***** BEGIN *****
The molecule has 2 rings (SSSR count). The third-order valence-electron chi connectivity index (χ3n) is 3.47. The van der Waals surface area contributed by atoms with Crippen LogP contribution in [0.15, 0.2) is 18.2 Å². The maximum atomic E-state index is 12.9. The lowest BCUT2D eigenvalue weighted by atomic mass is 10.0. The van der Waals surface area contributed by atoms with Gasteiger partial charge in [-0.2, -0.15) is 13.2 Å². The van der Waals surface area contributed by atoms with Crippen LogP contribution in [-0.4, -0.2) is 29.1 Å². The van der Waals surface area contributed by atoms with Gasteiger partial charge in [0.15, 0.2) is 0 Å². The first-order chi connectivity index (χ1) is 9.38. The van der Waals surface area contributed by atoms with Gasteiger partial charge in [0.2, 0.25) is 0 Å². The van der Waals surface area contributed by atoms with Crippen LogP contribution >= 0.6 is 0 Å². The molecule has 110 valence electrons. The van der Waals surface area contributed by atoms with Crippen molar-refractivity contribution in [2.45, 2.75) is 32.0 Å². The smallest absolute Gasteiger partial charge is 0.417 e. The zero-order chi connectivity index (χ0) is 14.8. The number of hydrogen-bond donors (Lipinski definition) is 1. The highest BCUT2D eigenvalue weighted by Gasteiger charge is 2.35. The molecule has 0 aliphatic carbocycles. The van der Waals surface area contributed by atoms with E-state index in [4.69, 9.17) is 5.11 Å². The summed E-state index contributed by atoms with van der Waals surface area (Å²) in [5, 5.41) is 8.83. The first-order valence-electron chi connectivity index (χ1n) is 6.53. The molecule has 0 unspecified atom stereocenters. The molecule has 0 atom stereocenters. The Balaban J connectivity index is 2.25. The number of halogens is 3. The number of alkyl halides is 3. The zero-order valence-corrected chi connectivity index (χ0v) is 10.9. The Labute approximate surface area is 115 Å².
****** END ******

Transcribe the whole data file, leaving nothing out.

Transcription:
The molecule has 2 rings (SSSR count). The third-order valence-electron chi connectivity index (χ3n) is 3.47. The van der Waals surface area contributed by atoms with Crippen LogP contribution in [0.15, 0.2) is 18.2 Å². The maximum atomic E-state index is 12.9. The lowest BCUT2D eigenvalue weighted by atomic mass is 10.0. The van der Waals surface area contributed by atoms with Gasteiger partial charge in [-0.2, -0.15) is 13.2 Å². The van der Waals surface area contributed by atoms with Crippen LogP contribution in [-0.4, -0.2) is 29.1 Å². The van der Waals surface area contributed by atoms with Gasteiger partial charge in [0.15, 0.2) is 0 Å². The first-order chi connectivity index (χ1) is 9.38. The van der Waals surface area contributed by atoms with Gasteiger partial charge in [0.2, 0.25) is 0 Å². The van der Waals surface area contributed by atoms with Crippen LogP contribution >= 0.6 is 0 Å². The molecule has 110 valence electrons. The van der Waals surface area contributed by atoms with Crippen molar-refractivity contribution in [2.45, 2.75) is 32.0 Å². The smallest absolute Gasteiger partial charge is 0.417 e. The zero-order chi connectivity index (χ0) is 14.8. The number of hydrogen-bond donors (Lipinski definition) is 1. The highest BCUT2D eigenvalue weighted by Gasteiger charge is 2.35. The molecule has 0 aliphatic carbocycles. The van der Waals surface area contributed by atoms with E-state index in [4.69, 9.17) is 5.11 Å². The summed E-state index contributed by atoms with van der Waals surface area (Å²) in [5, 5.41) is 8.83. The first-order valence-electron chi connectivity index (χ1n) is 6.53. The molecule has 0 unspecified atom stereocenters. The molecule has 0 atom stereocenters. The Balaban J connectivity index is 2.25. The number of halogens is 3. The number of alkyl halides is 3. The zero-order valence-corrected chi connectivity index (χ0v) is 10.9. The Labute approximate surface area is 115 Å².